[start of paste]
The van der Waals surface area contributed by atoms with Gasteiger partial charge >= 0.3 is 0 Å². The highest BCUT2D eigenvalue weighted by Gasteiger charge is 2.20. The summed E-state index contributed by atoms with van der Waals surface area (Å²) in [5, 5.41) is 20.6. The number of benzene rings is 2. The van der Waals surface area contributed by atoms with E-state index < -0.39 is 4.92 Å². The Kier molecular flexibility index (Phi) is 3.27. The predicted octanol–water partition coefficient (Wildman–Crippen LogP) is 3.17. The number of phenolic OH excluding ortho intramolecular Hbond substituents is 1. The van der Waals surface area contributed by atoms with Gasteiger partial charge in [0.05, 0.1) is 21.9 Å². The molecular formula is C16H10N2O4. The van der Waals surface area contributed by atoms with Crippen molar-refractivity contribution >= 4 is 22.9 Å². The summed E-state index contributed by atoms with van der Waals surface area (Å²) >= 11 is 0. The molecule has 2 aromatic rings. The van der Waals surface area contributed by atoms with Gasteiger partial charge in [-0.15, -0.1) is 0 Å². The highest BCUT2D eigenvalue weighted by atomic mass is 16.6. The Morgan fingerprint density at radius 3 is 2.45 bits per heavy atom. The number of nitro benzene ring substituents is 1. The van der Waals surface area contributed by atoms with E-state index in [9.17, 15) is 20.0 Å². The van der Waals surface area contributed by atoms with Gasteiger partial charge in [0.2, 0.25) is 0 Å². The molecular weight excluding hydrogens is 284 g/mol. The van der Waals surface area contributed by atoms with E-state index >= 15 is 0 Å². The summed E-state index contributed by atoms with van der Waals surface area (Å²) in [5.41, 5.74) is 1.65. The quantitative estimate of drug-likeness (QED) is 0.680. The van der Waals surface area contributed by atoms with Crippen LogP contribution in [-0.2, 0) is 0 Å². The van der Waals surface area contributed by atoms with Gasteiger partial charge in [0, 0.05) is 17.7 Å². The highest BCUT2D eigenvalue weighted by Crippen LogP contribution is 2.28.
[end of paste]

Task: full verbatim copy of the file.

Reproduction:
The van der Waals surface area contributed by atoms with Gasteiger partial charge >= 0.3 is 0 Å². The highest BCUT2D eigenvalue weighted by Gasteiger charge is 2.20. The summed E-state index contributed by atoms with van der Waals surface area (Å²) in [5, 5.41) is 20.6. The number of benzene rings is 2. The van der Waals surface area contributed by atoms with E-state index < -0.39 is 4.92 Å². The Kier molecular flexibility index (Phi) is 3.27. The predicted octanol–water partition coefficient (Wildman–Crippen LogP) is 3.17. The number of phenolic OH excluding ortho intramolecular Hbond substituents is 1. The van der Waals surface area contributed by atoms with Gasteiger partial charge in [0.05, 0.1) is 21.9 Å². The molecular formula is C16H10N2O4. The van der Waals surface area contributed by atoms with Crippen molar-refractivity contribution >= 4 is 22.9 Å². The summed E-state index contributed by atoms with van der Waals surface area (Å²) >= 11 is 0. The molecule has 2 aromatic rings. The van der Waals surface area contributed by atoms with Gasteiger partial charge in [-0.15, -0.1) is 0 Å². The highest BCUT2D eigenvalue weighted by atomic mass is 16.6. The Morgan fingerprint density at radius 3 is 2.45 bits per heavy atom. The number of nitro benzene ring substituents is 1. The van der Waals surface area contributed by atoms with E-state index in [9.17, 15) is 20.0 Å². The van der Waals surface area contributed by atoms with Gasteiger partial charge in [0.2, 0.25) is 0 Å². The molecular weight excluding hydrogens is 284 g/mol. The van der Waals surface area contributed by atoms with E-state index >= 15 is 0 Å². The summed E-state index contributed by atoms with van der Waals surface area (Å²) in [5.41, 5.74) is 1.65. The quantitative estimate of drug-likeness (QED) is 0.680. The van der Waals surface area contributed by atoms with Crippen LogP contribution in [-0.2, 0) is 0 Å². The van der Waals surface area contributed by atoms with Gasteiger partial charge in [0, 0.05) is 17.7 Å². The highest BCUT2D eigenvalue weighted by Crippen LogP contribution is 2.28.